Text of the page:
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Fair Advantage

What you need to know about college fairs

Fair Advantage

You won't find a ride or yummy treats at these fairs, but college fairs can help you through the maze of college, university, technical and liberal-arts schools from which you'll have to choose.

College fairs are one of the best sources of information if you're looking to continue your education beyond high school. There you'll find the information that, if used properly, can help you make the all-important decision of where to go to college.

But when there are other resources, such as the Internet and tons of viewbooks sent in the mail, why should you attend a college fair? Answer: While text-based resources are valuable, they lack the one-to-one contact with school representatives that fairs provide. College representatives can give you specific information about their college's programs and campus that you might not find in a brochure.

College education fairs offer the opportunity to get your questions answered, narrow your choices and make a difficult decision a little easier. Before you go, read this.

Finding a fair
There are numerous education fairs offered in the spring and fall. “In the spring of their junior year of high school, students start to take part in local and regional fairs,” says Tom Fletcher, a university admissions officer. “Between your junior and senior years, you can visit those colleges. Then in the fall, seniors can touch base with those schools again.”

Check with your high school to find a fair near you, or look at the Web sites of colleges that interest you for their fair dates and locations.

Go prepared
Your research should begin before the fair. If you don't do your homework, you'll find yourself meandering from booth to booth picking up too many pamphlets to ever read. Fletcher recommends that you make a list of schools about which you'd like to learn more. Think about the size, location, cost and housing opportunities you expect in a school. This list will give your search direction, allowing you to make the most of your time at the fair.

Once you have a general idea of the booths you want to visit, write down questions for the school representatives concerning admission requirements, costs, offered programs and help for those with undecided majors. Fletcher suggests also asking about the school's campus, on-campus job opportunities, extracurricular activities and career-counseling services.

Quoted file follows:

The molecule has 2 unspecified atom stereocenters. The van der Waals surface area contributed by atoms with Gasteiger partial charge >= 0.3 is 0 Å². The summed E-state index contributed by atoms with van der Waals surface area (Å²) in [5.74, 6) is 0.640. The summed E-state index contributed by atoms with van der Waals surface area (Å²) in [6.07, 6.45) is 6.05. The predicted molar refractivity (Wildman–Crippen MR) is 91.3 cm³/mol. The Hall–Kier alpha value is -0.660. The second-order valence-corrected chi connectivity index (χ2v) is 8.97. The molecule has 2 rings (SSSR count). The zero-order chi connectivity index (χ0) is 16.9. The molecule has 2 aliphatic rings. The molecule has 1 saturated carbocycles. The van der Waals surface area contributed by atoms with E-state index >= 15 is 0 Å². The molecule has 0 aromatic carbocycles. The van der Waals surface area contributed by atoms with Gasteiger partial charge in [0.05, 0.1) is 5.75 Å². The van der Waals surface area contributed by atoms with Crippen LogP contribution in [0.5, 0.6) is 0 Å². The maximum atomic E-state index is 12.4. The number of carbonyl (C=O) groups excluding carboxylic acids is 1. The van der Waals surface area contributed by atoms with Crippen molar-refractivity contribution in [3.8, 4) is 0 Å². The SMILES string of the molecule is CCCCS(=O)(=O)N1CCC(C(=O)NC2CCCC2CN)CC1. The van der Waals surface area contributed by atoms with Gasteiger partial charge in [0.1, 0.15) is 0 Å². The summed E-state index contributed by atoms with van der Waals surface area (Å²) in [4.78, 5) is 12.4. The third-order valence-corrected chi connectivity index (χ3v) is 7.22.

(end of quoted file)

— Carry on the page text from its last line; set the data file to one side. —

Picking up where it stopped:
College fair representatives are there to help you and answer your questions. “Representatives, depending on the size of the fair, are able to give a significant amount of time to people who have specific questions,” Fletcher says. Fletcher also says it's important for you to keep a personal profile of your class rank, grade point average, SAT scores and special talents on hand to give representatives an idea of your educational background.

Once you have your list of schools, questions and personal information, you're ready to hit the fairgrounds.

At the fair
All those booths filled with material can be overwhelming. It can be confusing to visit booth after booth and remember who said what. Feel free to take notes.

Representatives are willing to invest more time in someone who appears to be taking the fair seriously. Also, ask representatives for their business cards and phone numbers. This will give you a contact at the school, should you have further questions if you apply.

Visit the booths of the schools on your list first, but don't feel you must stick strictly to the colleges you chose beforehand. If you have time, peruse your other options. There might be a school you overlooked that fills your requirements.

Along with your bag of pamphlets and catalogues, you should leave the fair with answers to your pre-determined questions. Leave the fair confident that you have done something positive to help your college decision. But your work is not done yet.

Compare the information to find the school that best meets your needs. Write what you liked or disliked about each school to help you sort through the large amounts of material you've received.

Use every opportunity you have to visit a fair, and get exposure to as many different colleges and universities as you can. Taking advantage of college fairs now will help calm the circus of choices in your future.


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